The Vermont Sail Freight Project

A Sailing Cargo Initiative Connecting the Farms and Forests of Vermont with the Lower Hudson Valley

Month: April, 2012

The Trade Route

Here is our route.  Pretty simple North – South run.  We will launch from Ferrisburgh, where my farm is located, and probably take on cargo from other towns on the lake before proceeding south into the Champlain Canal.

The canal joins with the Hudson at Fort Edward.  We hope to call at Saratoga and Albany, as well as Poughkeepsie, New Paltz, Kingston, Tarrytown, and of course New York.  From what I’ve been able to learn (and observe here in the Champlain Valley) is that the winds tend to come either out of the north or the south, and usually change direction ever few days.  This might make travel on the route and all-or-nothing proposition for sail power, with rapid progress some days and just lying-to and waiting out unfavorable winds on others.

Later on we hope to have an interactive map feature for the project, one that would let you know the boat’s current location and status, and also learn more about our dockside partners and pick up locations.

Interior plan of the T32x10 Sailing Barge

Here you can get another view of the construction and interior arrangements of theT32x10.  This is of course still a draft and subject to a a lot of consultation and revision.

The boat is reinforced with bulkheads every 8 feet of length at minimum.  This results in several separate watertight compartments.  Each creates a separate “hold.”  The foremost, in the forecastle sleeping area, has only storage for the crew’s personal gear and possibly for sails and tackle in a locker.  The main deck has hatches to the two primary cargo hold compartments.  The hold beneath the floor of the main cabin has additional cargo capacity.  It’s expected that the aft hold beneath the poop deck will be used mostly for the auxiliary motor and other mechanical systems.

Overall, the boat is 32 feet in length and 10 feet in beam.  The main holds are 2’6″deep  x 10′  wide x 12′ long, both combined.  A boom rigged from the mainmast can hoist heavy items or pallets and swing them to an adjacent dock.

Clicking on the picture gives you a better view of the labels and particulars.

I think that the boat would be a very pleasant home afloat for the working crew, especially when you consider that the frequent dockings the plan entails will also provide opportunities to mooch showers off of friends and buy fresh food and drink on shore.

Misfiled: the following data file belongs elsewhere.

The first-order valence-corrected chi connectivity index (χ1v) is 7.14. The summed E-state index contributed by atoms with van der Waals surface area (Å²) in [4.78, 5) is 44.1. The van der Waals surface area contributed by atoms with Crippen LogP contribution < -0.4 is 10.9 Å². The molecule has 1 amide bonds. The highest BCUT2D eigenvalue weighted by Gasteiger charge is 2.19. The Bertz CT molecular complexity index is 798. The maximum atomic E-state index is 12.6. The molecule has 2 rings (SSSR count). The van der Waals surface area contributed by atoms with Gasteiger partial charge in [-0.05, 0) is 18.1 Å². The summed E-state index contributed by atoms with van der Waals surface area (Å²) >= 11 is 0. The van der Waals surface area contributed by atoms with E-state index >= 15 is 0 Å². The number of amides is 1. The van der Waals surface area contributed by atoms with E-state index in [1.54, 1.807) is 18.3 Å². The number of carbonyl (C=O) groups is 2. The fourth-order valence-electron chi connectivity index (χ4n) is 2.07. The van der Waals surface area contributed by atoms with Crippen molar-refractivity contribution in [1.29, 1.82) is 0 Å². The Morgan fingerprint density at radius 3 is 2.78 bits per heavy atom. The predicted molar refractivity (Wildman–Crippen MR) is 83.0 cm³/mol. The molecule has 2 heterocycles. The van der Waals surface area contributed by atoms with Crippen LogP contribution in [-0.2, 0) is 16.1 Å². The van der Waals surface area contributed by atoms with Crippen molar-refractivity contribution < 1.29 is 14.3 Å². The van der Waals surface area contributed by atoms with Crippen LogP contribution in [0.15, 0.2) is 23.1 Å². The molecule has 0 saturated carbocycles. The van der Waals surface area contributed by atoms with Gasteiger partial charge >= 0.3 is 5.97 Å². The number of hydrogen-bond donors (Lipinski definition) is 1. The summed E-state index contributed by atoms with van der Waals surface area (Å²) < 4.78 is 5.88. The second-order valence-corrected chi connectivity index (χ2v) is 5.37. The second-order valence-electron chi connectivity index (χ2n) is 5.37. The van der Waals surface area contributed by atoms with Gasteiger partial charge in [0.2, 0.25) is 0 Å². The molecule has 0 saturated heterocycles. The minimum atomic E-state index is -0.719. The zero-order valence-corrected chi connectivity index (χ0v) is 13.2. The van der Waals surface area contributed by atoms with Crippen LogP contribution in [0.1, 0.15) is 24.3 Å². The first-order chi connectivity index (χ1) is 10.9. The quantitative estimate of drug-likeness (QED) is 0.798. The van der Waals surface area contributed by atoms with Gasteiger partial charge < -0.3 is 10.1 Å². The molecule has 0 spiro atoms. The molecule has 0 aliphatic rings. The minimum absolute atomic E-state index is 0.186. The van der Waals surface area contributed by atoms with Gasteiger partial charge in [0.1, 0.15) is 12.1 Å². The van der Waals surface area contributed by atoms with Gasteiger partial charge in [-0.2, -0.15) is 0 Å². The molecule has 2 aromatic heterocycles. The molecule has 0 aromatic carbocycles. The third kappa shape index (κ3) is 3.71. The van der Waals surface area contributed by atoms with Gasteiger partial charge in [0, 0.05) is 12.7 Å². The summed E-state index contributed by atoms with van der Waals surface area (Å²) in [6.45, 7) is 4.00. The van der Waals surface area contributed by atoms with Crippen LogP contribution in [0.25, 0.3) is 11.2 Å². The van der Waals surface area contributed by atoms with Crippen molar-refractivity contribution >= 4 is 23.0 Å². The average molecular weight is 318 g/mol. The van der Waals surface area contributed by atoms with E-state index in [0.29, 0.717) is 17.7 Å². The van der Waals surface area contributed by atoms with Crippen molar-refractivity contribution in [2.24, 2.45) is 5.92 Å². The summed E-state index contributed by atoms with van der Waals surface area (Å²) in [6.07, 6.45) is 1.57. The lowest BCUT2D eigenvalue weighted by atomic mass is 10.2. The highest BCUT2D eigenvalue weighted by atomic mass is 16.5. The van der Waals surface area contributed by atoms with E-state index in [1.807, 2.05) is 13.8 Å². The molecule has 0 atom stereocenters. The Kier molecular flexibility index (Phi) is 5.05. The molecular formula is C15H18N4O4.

A Question of Scale

Most people I talk to about this concept here in Vermont are pretty easily convinced that the Sail Freight Project should happen.  So it came as a bit of a surprise when I invited an old friend of my dad’s to participate, a serious thinker about energy issues and a lover of Lake Champlain and of travel on the water, and he dismissed it out of hand.  “In most things,” he told me, “I’m apprehensive.  But this makes me extremely apprehensive.”

Why, I of course wanted to know.  Well, the fellow, let’s call him Frank, had already been involved in a failed water freight venture in the 70’s in the Maine islands.  The operation had trouble keeping to a timetable leaving buyers frustrated.  Ultimately the boat in question was sold and the project abandoned.  But more to the point, Frank’s main objection was that water transport, such as on the Champlain-Hudson waterway, will never be able to meet the present needs of our society.  Therefore we shouldn’t waste our time with it, and focus on reviving the rail network instead.

Naturally I was disappointed that the sail freight idea didn’t appeal to Frank, who I had hoped would be a good adviser.  But there is something about this argument that “what you’re doing will never work on a large scale” that has been eating at me since the conversation.  Small-scale farmers in the Northeast hear this a lot.  Anybody who uses draft animals for their work hears it constantly.  But why must everything be able to work on a large scale in order to have any merit?

I lived for about 5 years in Southern Illinois.  I had the privilege of working a little with a chair maker there, who made very fine chairs from trees that he cut himself.  The source trees were usually shade trees, belonging to a homeowner, that needed to come down and would have required a call to a tree service company.  The chair maker would take the tree down for free, in return for the wood, saving the homeowner quite a lot of money and obtaining free raw materials for himself.  Apart from pieces of tree, which he painstakingly split, shaved, and joined to create beautiful chairs, there wasn’t much else needed in the way of materials.  This was part of his sales pitch, that the chairs are made out of a “peripheral resource,” i.e., a marginal source of forest products that no timber company would ever take an interest in.